Thanks to its unibody construction, the back of the phone is smooth, with no openings whatsoever. There is, however, the 8-megapixel camera lens and a dual-LED flash.
Operating system and Nokia apps
Thanks to a close partnership between Nokia and Microsoft, the Lumia 900 runs the most recent iteration of Windows Phone OS, version 7.5 Mango. As a result, the Lumia 900 can perform every software task that other Windows Phones do, too.
Since Windows Phone OS pretty much behaves the same on every handset, it's the extras that are important. LTE was the most crucial feature Nokia needed to sell this phone on our shores, and it'll be one of the first two Windows phones with LTE. (The HTC Titan II, which goes on sale the same day, is the other.)
Wi-Fi, GPS, and Bluetooth are standards, though sadly, the Lumia 900 ships with Bluetooth 2.1, practically antique compared with the new Bluetooth 4.0 standard we're starting to see in mobile devices.
On the apps side, you'll find basics like the clock, a calendar, a calculator, Internet Explorer 9 (with HTML5 support but no Flash), and podcast subscriptions in the Music + Video hub. There's also a Maps app, with turn-by-turn directions for walking and driving, Microsoft offers Xbox Live integration through the Games hub, an FM radio, and the SmartDJ feature that creates mixes from your collection. When it's time to get to work, you can create and view Microsoft Office apps from a variety of sources.
I already mentioned Nokia's app contributions above, but AT&T also preloads some programs. There's the carrier's usual bundle: a bar code and QR code scanner; AT&T Navigator with turn-by-turn directions; AT&T Radio; and AT&T U-verse Mobile, (the mobile version of U-verse TV for streaming shows; it costs $9.99 per month if you create a new account from the phone). For video chats, the Lumia 900 gives you the Tango video chat app, as well as YP Mobile for yellow pages. For everything else, there's the Marketplace.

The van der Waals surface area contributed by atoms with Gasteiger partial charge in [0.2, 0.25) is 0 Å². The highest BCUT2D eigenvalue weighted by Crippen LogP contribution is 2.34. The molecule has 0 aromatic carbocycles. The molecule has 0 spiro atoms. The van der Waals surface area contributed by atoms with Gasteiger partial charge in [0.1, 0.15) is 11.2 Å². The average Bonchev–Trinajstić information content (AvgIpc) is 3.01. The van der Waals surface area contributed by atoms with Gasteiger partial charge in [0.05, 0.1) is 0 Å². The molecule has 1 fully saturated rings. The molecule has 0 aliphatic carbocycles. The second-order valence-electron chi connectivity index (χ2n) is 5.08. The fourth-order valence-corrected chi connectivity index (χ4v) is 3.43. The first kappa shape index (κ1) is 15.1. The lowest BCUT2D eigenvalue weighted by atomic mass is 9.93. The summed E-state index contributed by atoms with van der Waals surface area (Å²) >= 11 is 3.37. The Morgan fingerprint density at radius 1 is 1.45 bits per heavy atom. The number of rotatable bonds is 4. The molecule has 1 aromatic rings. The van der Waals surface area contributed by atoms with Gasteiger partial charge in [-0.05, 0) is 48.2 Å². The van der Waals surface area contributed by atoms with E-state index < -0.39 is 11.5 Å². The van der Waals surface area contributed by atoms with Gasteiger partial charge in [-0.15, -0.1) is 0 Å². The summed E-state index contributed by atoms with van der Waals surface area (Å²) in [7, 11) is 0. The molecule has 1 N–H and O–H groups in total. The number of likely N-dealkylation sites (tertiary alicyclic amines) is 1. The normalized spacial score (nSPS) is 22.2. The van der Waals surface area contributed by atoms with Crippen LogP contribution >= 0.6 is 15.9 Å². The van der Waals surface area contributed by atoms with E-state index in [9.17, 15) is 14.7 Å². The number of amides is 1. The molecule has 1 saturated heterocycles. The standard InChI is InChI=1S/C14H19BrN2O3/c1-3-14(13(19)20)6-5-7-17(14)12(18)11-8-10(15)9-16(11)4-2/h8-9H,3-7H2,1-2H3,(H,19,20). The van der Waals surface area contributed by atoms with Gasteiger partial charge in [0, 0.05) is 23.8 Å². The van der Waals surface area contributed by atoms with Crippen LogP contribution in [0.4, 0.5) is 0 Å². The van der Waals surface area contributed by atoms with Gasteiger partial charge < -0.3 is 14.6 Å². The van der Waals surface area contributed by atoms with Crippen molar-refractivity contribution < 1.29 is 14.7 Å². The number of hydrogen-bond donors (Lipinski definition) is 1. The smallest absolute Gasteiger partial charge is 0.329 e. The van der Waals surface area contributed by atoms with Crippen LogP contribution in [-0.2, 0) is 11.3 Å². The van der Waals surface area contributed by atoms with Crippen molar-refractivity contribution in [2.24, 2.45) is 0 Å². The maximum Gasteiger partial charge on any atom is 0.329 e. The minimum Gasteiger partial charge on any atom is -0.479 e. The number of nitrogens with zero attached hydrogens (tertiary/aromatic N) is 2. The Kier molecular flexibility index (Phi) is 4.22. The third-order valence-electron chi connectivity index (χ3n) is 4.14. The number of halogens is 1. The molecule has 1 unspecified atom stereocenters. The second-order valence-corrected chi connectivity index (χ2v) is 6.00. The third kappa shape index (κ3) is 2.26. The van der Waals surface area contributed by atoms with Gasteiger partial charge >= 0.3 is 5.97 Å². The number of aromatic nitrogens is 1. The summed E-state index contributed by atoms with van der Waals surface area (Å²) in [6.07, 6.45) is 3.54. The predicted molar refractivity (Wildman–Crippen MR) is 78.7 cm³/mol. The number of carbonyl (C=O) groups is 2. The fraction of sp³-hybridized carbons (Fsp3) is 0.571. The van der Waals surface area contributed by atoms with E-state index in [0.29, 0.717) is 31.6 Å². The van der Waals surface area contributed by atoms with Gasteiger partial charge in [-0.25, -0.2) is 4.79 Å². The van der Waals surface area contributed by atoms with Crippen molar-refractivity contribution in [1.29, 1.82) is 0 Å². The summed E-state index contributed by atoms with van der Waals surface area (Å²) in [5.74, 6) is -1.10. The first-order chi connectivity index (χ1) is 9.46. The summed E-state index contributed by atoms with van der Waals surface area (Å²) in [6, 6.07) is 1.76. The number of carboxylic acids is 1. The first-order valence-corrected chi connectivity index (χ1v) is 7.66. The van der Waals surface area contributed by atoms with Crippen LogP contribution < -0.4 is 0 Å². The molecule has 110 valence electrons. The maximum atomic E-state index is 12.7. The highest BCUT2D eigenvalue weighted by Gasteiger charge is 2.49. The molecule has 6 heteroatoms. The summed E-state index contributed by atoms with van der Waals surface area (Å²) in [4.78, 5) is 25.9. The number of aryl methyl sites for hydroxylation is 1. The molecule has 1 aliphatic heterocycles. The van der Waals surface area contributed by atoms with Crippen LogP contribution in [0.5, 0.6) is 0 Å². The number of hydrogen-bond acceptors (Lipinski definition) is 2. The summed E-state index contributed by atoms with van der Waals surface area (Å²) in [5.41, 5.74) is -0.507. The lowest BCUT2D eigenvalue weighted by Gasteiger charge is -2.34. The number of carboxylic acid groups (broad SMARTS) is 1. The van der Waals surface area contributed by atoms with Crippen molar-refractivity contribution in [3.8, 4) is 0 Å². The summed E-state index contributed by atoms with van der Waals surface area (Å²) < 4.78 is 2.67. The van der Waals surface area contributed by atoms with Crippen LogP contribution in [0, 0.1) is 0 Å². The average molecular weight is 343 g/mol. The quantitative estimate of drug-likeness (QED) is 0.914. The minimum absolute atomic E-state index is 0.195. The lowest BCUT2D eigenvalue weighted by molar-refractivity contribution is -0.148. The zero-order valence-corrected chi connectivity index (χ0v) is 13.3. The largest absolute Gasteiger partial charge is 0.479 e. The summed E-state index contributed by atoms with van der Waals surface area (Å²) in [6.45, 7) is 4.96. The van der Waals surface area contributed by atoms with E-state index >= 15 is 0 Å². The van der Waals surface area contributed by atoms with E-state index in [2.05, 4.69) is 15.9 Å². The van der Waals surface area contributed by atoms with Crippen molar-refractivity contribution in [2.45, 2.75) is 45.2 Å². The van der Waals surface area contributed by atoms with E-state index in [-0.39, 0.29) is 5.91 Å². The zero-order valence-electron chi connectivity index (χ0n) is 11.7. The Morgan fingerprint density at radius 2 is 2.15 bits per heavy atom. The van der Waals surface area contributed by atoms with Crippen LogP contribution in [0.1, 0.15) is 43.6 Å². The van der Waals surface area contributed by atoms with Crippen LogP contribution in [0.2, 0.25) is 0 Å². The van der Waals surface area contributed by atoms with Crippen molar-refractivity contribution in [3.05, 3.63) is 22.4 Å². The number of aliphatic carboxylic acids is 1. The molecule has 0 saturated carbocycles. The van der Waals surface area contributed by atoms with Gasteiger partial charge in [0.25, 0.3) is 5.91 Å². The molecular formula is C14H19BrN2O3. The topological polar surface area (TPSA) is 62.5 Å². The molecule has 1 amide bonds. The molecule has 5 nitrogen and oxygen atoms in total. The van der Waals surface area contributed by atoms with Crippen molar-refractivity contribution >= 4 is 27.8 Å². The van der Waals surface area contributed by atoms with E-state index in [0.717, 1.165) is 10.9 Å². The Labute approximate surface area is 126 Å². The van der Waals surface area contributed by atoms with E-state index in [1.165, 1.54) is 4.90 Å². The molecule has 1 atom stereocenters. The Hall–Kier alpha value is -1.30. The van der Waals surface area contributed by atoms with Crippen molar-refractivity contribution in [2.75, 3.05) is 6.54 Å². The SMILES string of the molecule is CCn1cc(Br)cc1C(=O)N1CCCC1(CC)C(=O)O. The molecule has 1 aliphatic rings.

Nokia boasts that its 8-megapixel camera on the Lumia 900 has Carl Zeiss optics, which, along with its dual-LED flash and autofocus, are meant to boost image clarity. I took about a hundred photos on the 900, outside during bright daylight, inside with artificial lighting, front-facing, and in low-light situations. As with all smartphone cameras I've tested, the Lumia 900 did best in outdoor shots with abundant natural lighting. Also, like all the camera phones I tested, photos ran the gamut of excellent and very sharp to slightly fuzzy and disappointing.
|Dimension||127.8 x 68.5 x 11.5 mm, 90 cc|
|Battery||Talk time Up to 7 h , Stand-by Up to 300 h, Music play Up to 60 h|
|OS||Microsoft Windows Phone 7.5 Mango|
|Memory||16GB built-in, 512MB RAM|
|Processor||1.4 GHz Scorpion|
|Connectivity||Bluetooth v2.1 with A2DP, EDR, USB, WLAN (Wi-Fi 802.11 b/g/n), GPRS Class 33, EDGE Class 33, 3G (HSDPA 14.4 Mbps, HSUPA 5.76 Mbps)|
480 x 800 pixels, 4.3 inches, Corning Gorilla Glass
Sensors: Accelerometer, proximity & compass
|Display Colour||AMOLED capacitive touchscreen, 16M colors, Nokia ClearBlack display, Multitouch|
Frequency / Band
|Colors||Black, Cyan, Magenta, White|
|Entertainment||Stereo FM radio with RDS, 3.5mm audio jack, MP4/H.264/H.263/WMV player, MP3/WAV/eAAC+/WMA player, Video/photo editor, SNS integration, Games (built-in)|
|Camera||8MP, 3264x2448 pixels, autofocus, Carl Zeiss optics, Dual-LED flash, Geo-tagging, Video (720p 30fps), Secondary|
|Other Features||GPS + A-GPS support, MicroSIM card support only, Active noise cancellation with dedicated mic, Document viewer/editor, Predictive text input, Speakerphone|
|Warranty||1 Year Local|